Last Tuesday, Minister of Education Ronald Jones made statements in the House of Assembly which could be interpreted as suggesting that the Opposition Barbados Labour Party was engaging in conduct that could foment insurrection in the country.
We focus on two specific things the minister said:
1) “There are persons who have no respect for democracy, they have a right to talk, but when they believe that right spreads to the creation of a groundswell to breed insurrection Mr. Speaker you will be calling on the military forces of Barbados, the Royal Barbados Police Force to bring back law and order. “Who will be the Complaints Authority then? There will be thousands of complaints because by necessity in order to restore order you have to crack some heads, you have to shoot some people, let’s understand this reality. Nineteen thirty seven in this country many persons died, some that we can’t account for even now, so let them speak.”
2) “Those who light the fire will be consumed by the flames, simple as that. It is all well and good to want to lead a nation, nothing wrong with that. If you are in this House there is nothing wrong in wanting to lead a nation, but there is a time and place for everything under the sun, your time too will come if it is God’s will, of course. “Those who plant the seeds of destruction those seeds of destruction will come on them. All I am appealing to is good sense, good judgment.”
We are reasonably sure that by now Minister Jones has recognised that whether or not what listeners got was the message he intended to send, it rubbed a number of Barbadians the wrong way.
We also recognise that the minister is no political novice, neither is he one to back away from speaking his mind freely when he believes such is necessary — and as a result he is no stranger to being on the receiving end of strong criticism from large segments of the population.
At this time, however, we will avoid the temptation to jump into the debate at that level in order to give the minister time to offer a clarification, correction or apology, as has been called for from the Opposition and others.
However, what we will do is ask Minister Jones and his colleagues in the Cabinet, to consider carefully the circumstances that have led to criticism of the Government by the Opposition and so many other sections of the community — and in this instance we refer specifically to the business community.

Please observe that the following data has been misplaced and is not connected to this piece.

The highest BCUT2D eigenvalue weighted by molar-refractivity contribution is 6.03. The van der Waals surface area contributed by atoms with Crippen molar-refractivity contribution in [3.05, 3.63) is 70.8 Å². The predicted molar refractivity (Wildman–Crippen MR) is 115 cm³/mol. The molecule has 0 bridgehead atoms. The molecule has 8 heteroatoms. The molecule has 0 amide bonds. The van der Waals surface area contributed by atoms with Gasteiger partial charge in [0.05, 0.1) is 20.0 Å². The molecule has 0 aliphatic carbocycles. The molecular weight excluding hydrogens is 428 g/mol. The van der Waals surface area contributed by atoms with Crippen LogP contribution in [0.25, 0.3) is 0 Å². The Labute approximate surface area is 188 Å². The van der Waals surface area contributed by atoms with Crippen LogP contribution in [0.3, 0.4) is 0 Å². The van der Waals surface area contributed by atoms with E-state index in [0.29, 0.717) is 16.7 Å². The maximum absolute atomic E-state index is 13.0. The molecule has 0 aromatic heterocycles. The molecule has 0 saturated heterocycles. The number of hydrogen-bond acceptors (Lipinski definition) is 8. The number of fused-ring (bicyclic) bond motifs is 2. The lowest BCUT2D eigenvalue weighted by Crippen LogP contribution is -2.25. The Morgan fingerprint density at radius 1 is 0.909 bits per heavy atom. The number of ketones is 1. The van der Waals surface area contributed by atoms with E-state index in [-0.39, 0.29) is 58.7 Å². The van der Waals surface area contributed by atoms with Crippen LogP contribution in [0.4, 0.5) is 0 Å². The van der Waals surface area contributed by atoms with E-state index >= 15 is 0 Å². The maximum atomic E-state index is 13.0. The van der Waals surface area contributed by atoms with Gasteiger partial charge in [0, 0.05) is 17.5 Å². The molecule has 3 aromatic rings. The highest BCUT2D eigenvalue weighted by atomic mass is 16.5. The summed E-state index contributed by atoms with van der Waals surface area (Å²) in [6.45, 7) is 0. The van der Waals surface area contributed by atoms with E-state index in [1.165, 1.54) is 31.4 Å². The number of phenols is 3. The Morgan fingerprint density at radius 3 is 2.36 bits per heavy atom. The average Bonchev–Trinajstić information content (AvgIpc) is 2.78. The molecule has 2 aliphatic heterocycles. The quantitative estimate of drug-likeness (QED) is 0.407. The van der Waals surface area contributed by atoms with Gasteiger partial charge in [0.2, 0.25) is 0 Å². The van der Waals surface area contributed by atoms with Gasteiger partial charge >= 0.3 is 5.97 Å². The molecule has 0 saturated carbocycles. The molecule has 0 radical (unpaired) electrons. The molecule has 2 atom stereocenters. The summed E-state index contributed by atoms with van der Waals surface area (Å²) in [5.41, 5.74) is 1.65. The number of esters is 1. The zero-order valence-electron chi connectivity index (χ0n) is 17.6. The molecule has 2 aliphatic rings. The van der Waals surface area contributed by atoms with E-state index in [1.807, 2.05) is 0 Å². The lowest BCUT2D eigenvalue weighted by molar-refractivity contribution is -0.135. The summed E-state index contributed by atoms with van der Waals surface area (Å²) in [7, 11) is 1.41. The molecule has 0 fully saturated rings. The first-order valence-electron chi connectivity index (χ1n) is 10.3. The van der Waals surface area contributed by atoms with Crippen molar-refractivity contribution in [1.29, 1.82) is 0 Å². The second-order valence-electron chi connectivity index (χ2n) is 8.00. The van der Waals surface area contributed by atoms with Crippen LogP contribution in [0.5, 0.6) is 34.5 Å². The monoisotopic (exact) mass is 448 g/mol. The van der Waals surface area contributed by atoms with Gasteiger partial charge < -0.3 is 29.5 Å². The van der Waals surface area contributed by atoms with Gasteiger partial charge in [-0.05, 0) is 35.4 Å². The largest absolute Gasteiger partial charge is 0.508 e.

The first thing that the members of the Freundel Stuart Cabinet ought to consider is that if they fear popular unrest at this time — just under four months after winning a general election, it is hardly likely that it is taking its momentum from the Opposition.
The Opposition leader, savvy as she is as a politicians, may be riding on the wave, but she surely did not create it.
It might also be in the Government’s interest to look at the voices that were screaming prior to the election, which went silent during the campaign and immediately afterward, but have been rekindled in recent weeks. This Cabinet, by and large, and this Prime Minister in particular, may not be talking a lot, but we would find it hard to believe they are not hearing.
By our crude recollection, the only significant representative body that has not had much to say on the current hardships facing Barbadians is the church — and surely the Government must have heard the repeated messages. We, like Minister Jones, fear the very thought of civil unrest, but there is much merit in the old saying the nature abhors a vacuum. There is a gaping hole of leadership in this country that the Freundel Stuart Government is constantly refusing to fill. Note that we did not say is incapable of fulling!
As we have said before, it is okay to speak at a conference, at the official opening of somebody’s new offices, at some social gathering, or even to issue a statement after an overseas trip — these are generally issue specific. What is glaringly absent from the management of the affairs of this country is the sense of engagement and involvement of the people. It is as though Barbadians are to be comforted with the occasional “all will be okay” statement.
Which family or organisation in a crisis can survive with such an approach?
So we return to the Jones statement of last Tuesday and make the point: Whatever the crisis Barbados and Barbadians face, it is the management of the situation that will determine whether it spirals out of control. And if those with the responsibility of managing don’t do an effective job, it is pointless blaming others who highlight their shortcomings.